Of the 147,763 suicides reported in 21 states, 27,062 (18.3%) were identified as having history of U.S. military service on death certificates. However, Veteran status was unknown or not reported for more than 23% (n=34,027) of all suicides during the project period. Without linking to VA or DoD resources to validate history of U.S. military service, it is necessary to remove those without information on history of military service from estimates of Veteran status among suicide decedents. Among cases where history of U.S. military service was reported, Veterans comprised approximately 22.2% of all suicides reported during the project period. If this prevalence estimate is assumed to be constant across all U.S. states, an estimated 22 Veterans will have died from suicide each day in the calendar year 2010.

    Between 1999 and 2010 the average age of male Veterans who died from suicide was 59.6 years among Veterans identified on state death certificates and 54.5 years among those who could be validated using VA administrative records. The average age of male Veterans who died from suicide was considerably older than the average age of male suicide decedents who were not identified as Veterans (43.1 years.

    Here is a link to the report if you want to wade through it. I wasn’t impressed with the methodology. http://www.va.gov/opa/docs/Suicide-Data-Report-2012-final.pdf

    They admit the data quality is poor and should be used with caution, but it looks to me like veterans are more stable than non-veterans. If 22.2% were veterans then 77.8% were not veterans. Average age for veteran suicide was also 11 or 16 years older than non-veterans depending on which age figure is used.

    I didn’t see anywhere they even made note of the non-veteran suicide rate. I think it was published just to subtlely slag veterans as being unstable.

  9. gator69 says:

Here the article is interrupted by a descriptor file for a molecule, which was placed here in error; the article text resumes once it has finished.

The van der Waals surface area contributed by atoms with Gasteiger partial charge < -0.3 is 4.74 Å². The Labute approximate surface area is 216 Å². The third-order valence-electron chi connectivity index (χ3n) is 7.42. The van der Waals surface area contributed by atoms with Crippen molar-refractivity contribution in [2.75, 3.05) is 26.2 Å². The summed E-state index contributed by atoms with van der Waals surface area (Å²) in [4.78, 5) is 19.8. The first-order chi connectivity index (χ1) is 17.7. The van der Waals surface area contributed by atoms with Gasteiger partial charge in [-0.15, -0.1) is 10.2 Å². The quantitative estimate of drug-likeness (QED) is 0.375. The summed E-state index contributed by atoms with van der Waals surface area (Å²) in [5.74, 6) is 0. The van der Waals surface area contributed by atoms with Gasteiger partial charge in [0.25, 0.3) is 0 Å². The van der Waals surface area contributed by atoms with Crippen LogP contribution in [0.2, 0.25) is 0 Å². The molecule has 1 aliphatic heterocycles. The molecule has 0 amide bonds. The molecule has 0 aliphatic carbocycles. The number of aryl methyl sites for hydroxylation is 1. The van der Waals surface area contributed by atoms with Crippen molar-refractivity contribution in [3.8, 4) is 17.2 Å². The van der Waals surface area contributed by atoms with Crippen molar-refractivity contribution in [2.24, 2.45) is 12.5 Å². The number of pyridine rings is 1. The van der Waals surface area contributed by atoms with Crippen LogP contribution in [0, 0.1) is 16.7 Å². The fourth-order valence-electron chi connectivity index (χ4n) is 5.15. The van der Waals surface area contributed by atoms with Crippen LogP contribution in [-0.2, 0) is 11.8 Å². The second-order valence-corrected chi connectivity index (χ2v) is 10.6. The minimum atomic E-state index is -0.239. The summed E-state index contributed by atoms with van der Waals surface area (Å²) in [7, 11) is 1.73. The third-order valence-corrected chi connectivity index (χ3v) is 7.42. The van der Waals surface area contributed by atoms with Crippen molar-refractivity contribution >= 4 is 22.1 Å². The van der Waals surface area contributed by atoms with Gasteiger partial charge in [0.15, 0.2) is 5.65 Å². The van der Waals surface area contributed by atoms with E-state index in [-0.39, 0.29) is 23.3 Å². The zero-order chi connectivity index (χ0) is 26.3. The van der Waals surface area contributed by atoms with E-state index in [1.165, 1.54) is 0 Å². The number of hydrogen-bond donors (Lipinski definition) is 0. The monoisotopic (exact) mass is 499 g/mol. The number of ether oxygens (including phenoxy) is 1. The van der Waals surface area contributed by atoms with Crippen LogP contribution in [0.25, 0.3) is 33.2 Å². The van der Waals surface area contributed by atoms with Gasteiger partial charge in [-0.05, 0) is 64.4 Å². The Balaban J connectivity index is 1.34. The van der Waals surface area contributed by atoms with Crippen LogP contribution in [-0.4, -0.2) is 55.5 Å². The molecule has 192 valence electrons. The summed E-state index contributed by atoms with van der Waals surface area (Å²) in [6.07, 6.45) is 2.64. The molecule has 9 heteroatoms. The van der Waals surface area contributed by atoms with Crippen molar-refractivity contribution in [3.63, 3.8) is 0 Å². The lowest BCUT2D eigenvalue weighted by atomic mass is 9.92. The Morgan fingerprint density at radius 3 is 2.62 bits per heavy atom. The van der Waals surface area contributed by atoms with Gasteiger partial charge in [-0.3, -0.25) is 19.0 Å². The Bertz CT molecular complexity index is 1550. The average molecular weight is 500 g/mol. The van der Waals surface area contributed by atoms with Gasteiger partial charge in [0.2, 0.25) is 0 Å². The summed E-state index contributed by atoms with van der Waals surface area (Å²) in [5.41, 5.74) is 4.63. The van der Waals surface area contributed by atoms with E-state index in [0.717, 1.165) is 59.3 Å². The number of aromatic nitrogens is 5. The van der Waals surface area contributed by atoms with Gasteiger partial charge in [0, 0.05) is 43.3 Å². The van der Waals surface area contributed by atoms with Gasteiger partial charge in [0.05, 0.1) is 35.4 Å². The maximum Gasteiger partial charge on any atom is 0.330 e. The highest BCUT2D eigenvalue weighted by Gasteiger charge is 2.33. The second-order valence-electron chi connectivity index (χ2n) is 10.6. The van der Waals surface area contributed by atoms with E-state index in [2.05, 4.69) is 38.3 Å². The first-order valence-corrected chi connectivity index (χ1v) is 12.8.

“Many ask “why are the military suicide statistics so much higher than the civilian population?”, but the more reasonable question may be “why have they not always been?”. Several factors contribute to a higher suicide rate in the military; the first is the demographic. The National Center for Injury Prevention and Control reported in 2007 that Suicide is the third leading cause of death in Tennessee citizens from 19 to 24 years old, and the second leading cause of death in those who are between the ages of 25 and 34. Additionally, the Tennessee Suicide Prevention Network lists males as being over 5 times as likely to commit suicide as females, and white citizens nearly 3 times as likely to commit suicide as black citizens in Shelby County specifically. The tendency of white males, age 18 to 29, to commit suicide at a much higher rate that other groups is also reflected in national statistics. Depending on the source, 80 to 90% of suicide deaths are completed by white males of that particular age group. The majority of the military population match the demograhic; being predominately white, male and of the high risk age group through much of their career. With multiple deployments becoming the norm for every component, they are also under considerably more stress than the average citizen. Taking these factors into consideration it is really no wonder that the suicide rate is higher in the military than in the civilian population.”